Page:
Harnessing your rapidly-evolving design skills, you’ll research a problem, ideate a solution, prototype it's construction, and user-test for effectiveness. Regardless of where you want to take your design career, the ability to create with a consumer in mind, prototype, test, and explain your reasoning will be invaluable. Product Design will bring together skills from a number of modules including Design Thinking, User Experience and Circular Design, to actually make a 'thing' that solves a problem for someone, and consider its value in going to market.
Design For Equity is all about understanding the power you have as a designer to evoke change. In this module you'll choose a social movement you are passionate about, research it, and then develop a campaign, using your design and communication skills, to engage the public for support.
Designing for Impact is universally a hot topic and how we can use our design powers for good is a water cooler conversation that never gets old. It would be unfair to be learning how to participate effectively in the creative industries, without also being empowered to do it for reasons that matter to you and those within your sphere of influence.
Brands, branding, visual identities... what are they? How do they differ? Coca-Cola is obviously a brand, yeah? But what about, let's say, nurses, teachers or even politicians? Do they have a brand? Do they have a visual identity? In this module, you'll take a deep look into what a brand is and how, when it is working well, a brand becomes the embodiment (and blueprint) of an individual or business' actions.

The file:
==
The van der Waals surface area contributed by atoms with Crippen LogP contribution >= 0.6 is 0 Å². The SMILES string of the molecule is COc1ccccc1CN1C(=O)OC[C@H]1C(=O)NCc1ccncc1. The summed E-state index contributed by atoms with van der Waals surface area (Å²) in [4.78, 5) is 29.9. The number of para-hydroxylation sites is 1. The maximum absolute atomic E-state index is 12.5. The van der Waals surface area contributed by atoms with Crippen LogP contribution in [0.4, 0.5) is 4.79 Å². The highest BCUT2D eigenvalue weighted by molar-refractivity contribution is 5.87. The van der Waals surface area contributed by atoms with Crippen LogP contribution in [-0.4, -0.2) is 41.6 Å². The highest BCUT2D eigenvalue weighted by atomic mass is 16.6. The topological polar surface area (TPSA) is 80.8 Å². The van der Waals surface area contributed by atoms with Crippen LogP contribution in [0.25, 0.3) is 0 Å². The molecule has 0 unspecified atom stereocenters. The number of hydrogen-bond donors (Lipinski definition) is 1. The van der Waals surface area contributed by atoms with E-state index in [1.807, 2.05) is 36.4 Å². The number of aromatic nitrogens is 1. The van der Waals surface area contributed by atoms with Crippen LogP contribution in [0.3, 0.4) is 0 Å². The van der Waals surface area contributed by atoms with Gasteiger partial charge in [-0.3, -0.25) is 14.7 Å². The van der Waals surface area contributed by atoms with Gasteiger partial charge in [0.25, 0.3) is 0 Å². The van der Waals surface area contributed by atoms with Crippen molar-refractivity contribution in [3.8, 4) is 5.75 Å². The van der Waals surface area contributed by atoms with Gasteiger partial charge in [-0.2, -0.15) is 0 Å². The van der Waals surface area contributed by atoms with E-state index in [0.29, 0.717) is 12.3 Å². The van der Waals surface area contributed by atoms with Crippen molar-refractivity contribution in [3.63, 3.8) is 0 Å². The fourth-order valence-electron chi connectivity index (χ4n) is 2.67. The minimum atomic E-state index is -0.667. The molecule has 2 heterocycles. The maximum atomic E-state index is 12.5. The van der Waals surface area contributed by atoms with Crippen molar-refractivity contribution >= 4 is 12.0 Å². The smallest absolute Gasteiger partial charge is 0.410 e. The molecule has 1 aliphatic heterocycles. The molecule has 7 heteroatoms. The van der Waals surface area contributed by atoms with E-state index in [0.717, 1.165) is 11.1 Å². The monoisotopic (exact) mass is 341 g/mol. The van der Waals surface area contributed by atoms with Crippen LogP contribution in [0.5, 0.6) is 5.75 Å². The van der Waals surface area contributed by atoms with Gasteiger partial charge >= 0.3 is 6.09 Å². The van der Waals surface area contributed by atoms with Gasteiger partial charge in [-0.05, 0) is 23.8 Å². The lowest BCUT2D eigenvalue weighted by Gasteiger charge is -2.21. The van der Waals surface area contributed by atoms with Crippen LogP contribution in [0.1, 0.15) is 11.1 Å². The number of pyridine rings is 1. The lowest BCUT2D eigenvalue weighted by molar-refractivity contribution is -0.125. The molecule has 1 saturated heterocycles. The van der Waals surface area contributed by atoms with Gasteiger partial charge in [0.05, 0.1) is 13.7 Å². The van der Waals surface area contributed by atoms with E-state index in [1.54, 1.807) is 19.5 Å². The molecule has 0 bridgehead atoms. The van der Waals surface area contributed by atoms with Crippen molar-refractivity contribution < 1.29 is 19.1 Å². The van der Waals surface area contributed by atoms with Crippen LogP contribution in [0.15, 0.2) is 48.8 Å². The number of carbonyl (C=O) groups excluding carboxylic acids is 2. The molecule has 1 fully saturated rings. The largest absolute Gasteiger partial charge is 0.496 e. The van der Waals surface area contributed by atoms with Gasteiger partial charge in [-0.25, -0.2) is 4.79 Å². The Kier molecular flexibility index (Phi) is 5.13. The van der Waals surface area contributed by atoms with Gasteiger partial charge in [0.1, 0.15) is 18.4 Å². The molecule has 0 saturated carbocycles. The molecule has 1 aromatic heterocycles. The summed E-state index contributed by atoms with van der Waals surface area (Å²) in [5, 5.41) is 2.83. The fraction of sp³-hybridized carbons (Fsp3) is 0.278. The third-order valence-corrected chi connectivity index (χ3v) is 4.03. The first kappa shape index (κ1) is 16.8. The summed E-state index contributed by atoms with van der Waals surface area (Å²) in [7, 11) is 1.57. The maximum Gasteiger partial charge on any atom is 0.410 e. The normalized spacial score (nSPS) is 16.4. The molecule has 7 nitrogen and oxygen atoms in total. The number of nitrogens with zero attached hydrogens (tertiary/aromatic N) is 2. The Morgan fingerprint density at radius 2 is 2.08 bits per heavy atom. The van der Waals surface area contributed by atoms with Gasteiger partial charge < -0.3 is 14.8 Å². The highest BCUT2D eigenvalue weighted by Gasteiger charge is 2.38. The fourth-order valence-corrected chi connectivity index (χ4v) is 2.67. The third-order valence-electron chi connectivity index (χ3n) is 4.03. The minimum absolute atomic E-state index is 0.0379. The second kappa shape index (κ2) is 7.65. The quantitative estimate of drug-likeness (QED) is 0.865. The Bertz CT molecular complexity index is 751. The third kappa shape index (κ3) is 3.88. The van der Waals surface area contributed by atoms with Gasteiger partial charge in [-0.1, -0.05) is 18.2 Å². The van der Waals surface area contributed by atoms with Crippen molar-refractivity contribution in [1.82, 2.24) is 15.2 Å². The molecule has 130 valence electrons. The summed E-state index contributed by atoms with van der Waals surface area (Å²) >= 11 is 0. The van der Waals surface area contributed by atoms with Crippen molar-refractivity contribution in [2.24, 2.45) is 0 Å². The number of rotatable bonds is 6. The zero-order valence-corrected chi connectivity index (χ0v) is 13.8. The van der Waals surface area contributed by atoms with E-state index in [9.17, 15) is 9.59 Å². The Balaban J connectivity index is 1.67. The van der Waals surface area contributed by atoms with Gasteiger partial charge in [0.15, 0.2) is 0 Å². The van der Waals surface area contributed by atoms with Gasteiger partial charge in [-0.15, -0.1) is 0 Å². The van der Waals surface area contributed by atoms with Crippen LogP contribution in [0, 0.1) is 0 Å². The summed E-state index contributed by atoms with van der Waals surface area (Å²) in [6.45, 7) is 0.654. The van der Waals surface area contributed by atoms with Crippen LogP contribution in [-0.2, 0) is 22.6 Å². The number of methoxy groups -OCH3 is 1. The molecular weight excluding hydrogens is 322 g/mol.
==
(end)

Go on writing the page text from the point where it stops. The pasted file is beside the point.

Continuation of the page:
Understanding the difference between brand and branding means you gain a seat at the big kids’ table at the design parties. Not only will you be able to contribute to the discussion, but you'll also be entitled to an opinion about how and why a brand does what it does.
What is your personal code of ethics? Chances are you've read articles or have had robust conversations about topics like cultural appropriation, copyright, plagiarism, or gender equality; but do you know where they fit into your practice as a creative? By exploring examples of ethics in the workplace and discussing where you stand in important moral issues, you'll join the ranks of creatives who look at design choices in a whole new light.